This content is created collaboratively by Skift and Travel Channel.
Today’s travel audiences use multiple resources — online, video, print, social media — to collect information on their next or future travel destinations.
In November 2014, Travel Channel completed an ethnography study with U30 Research, For Love of Travel, to understand how network viewers as well as travel enthusiasts more broadly use, and connect emotionally with, video in their travel-related research and planning.
Unlike online and print resources, which are used both to plan and inspire travel, video is almost exclusively used as an inspirational travel resource. U30 Research also found that viewers relate to video content along one or more of the following five spectrums:
Corroborating these findings, Travel Channel has just completed its Cracking the Code on “Go-To” Lifestyle Programming study. Conducted as a 20-minute online survey with Open Mind Research, the panel consisted of 400 men and women ages 25-49. Single household income exceeded $50,000 ($60,000+ for dual-income households), and all respondents had indicated an interest in travel programming generally, as well as in Travel Channel and/or relevant competitors.
A key finding from the study is that for travel video to be truly “go-to,” relatability and authenticity are crucial attributes.
Relatability speaks to travel scenarios into which the viewer can project him or herself. Such scenarios include, but are not limited to, common life events, family vacations, relocating, and exploration closer to home. Travel video that is relatable inspires the viewer to take action. And such videos feature a host and/or characters that are empathetic; that ask the questions the viewer would ask; that experience food, sites, sounds that the viewer would want to experience. Travel Channel’s research demonstrates that who is in front of the camera is at least as crucial to making a place come alive for the viewer as are beautiful shots of the place itself.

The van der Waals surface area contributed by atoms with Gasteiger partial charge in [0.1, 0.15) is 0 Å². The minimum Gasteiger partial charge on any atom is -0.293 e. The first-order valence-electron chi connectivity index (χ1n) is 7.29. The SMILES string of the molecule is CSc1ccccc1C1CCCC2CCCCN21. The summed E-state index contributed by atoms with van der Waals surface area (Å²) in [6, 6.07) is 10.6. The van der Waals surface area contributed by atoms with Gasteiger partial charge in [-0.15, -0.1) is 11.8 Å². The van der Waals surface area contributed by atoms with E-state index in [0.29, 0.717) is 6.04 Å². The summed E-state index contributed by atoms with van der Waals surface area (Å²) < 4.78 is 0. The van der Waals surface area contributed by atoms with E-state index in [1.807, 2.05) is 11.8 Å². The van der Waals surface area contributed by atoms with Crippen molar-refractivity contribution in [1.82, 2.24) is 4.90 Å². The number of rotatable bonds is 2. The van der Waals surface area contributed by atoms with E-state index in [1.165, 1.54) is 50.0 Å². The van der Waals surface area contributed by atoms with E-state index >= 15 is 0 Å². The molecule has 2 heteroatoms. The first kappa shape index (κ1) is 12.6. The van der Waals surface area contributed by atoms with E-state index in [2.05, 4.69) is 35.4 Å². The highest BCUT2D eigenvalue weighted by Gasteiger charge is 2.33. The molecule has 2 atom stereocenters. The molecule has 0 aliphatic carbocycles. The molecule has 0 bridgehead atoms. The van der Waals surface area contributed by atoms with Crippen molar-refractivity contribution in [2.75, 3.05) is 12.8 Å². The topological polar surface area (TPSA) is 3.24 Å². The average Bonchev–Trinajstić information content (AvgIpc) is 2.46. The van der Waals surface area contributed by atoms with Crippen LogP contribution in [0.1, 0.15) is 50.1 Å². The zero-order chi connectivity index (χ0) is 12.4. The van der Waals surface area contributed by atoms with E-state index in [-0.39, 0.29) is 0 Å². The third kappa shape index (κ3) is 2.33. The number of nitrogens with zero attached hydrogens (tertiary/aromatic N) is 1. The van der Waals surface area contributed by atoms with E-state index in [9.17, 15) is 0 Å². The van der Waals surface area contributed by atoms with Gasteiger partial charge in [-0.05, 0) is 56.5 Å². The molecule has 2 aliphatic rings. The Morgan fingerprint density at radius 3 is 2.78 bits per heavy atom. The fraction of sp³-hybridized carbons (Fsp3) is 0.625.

As for authenticity, 86% of the people surveyed in Cracking the Code said that they want “… video content that gives you a local/authentic view into a place/culture.” Such a point of view rhymes in their mind with a more honest, less “glossy” take on locations, and avoids heavily scripted content and contrived programmatic formats.
Among other findings from Cracking the Code, travel content viewers tend to place more value in content that offers both tangible takeaways and cultural connection.
• 77% of respondents expect to learn something new in the travel content they consume.
• 77% expect travel content to feature things they want to do or dream about doing.
• 76% are looking for cultural connection in the travel content they watch.
• 72% look to travel content to spark curiosity to “know more.”
• 71% look to travel content to provide ideas for a next vacation.
Finally, Travel Channel has found repeatedly in its research that producers of travel video would do well to balance between inspiring a viewer with aspirational travel destination on the one hand, and turning them off with exclusive, over-the-top getaways on the other. Destinations that are out-of-reach in the present day but on a viewer’s “bucket list” are legitimate. Whereas, content that focuses too narrowly on, say, luxury destinations or ultra-expensive trips will likely backfire.
This content was created collaboratively with Travel Channel.